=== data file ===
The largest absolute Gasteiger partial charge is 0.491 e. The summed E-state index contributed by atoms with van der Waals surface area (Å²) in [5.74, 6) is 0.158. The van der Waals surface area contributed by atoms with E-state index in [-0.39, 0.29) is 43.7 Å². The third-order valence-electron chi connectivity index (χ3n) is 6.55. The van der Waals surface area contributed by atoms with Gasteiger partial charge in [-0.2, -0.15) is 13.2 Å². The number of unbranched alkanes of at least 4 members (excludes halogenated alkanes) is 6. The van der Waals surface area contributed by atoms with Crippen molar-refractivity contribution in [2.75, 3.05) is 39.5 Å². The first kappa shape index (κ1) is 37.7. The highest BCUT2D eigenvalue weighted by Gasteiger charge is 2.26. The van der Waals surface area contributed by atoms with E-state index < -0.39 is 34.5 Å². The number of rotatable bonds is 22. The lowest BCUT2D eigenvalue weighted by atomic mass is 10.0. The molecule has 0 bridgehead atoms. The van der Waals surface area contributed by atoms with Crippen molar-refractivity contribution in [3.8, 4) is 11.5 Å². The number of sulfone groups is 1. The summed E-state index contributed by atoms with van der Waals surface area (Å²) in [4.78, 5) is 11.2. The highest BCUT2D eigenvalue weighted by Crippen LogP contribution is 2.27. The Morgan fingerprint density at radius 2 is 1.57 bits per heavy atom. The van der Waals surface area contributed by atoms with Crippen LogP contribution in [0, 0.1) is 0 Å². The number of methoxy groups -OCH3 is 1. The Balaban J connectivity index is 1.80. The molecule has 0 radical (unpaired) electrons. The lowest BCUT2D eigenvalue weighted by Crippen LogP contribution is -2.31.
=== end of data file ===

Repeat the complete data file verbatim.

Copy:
The largest absolute Gasteiger partial charge is 0.491 e. The summed E-state index contributed by atoms with van der Waals surface area (Å²) in [5.74, 6) is 0.158. The van der Waals surface area contributed by atoms with E-state index in [-0.39, 0.29) is 43.7 Å². The third-order valence-electron chi connectivity index (χ3n) is 6.55. The van der Waals surface area contributed by atoms with Gasteiger partial charge in [-0.2, -0.15) is 13.2 Å². The number of unbranched alkanes of at least 4 members (excludes halogenated alkanes) is 6. The van der Waals surface area contributed by atoms with Crippen molar-refractivity contribution in [2.75, 3.05) is 39.5 Å². The first kappa shape index (κ1) is 37.7. The highest BCUT2D eigenvalue weighted by Gasteiger charge is 2.26. The van der Waals surface area contributed by atoms with E-state index < -0.39 is 34.5 Å². The number of rotatable bonds is 22. The lowest BCUT2D eigenvalue weighted by atomic mass is 10.0. The molecule has 0 bridgehead atoms. The van der Waals surface area contributed by atoms with Crippen molar-refractivity contribution in [3.8, 4) is 11.5 Å². The number of sulfone groups is 1. The summed E-state index contributed by atoms with van der Waals surface area (Å²) in [4.78, 5) is 11.2. The highest BCUT2D eigenvalue weighted by Crippen LogP contribution is 2.27. The Morgan fingerprint density at radius 2 is 1.57 bits per heavy atom. The van der Waals surface area contributed by atoms with Crippen LogP contribution in [0, 0.1) is 0 Å². The number of methoxy groups -OCH3 is 1. The Balaban J connectivity index is 1.80. The molecule has 0 radical (unpaired) electrons. The lowest BCUT2D eigenvalue weighted by Crippen LogP contribution is -2.31.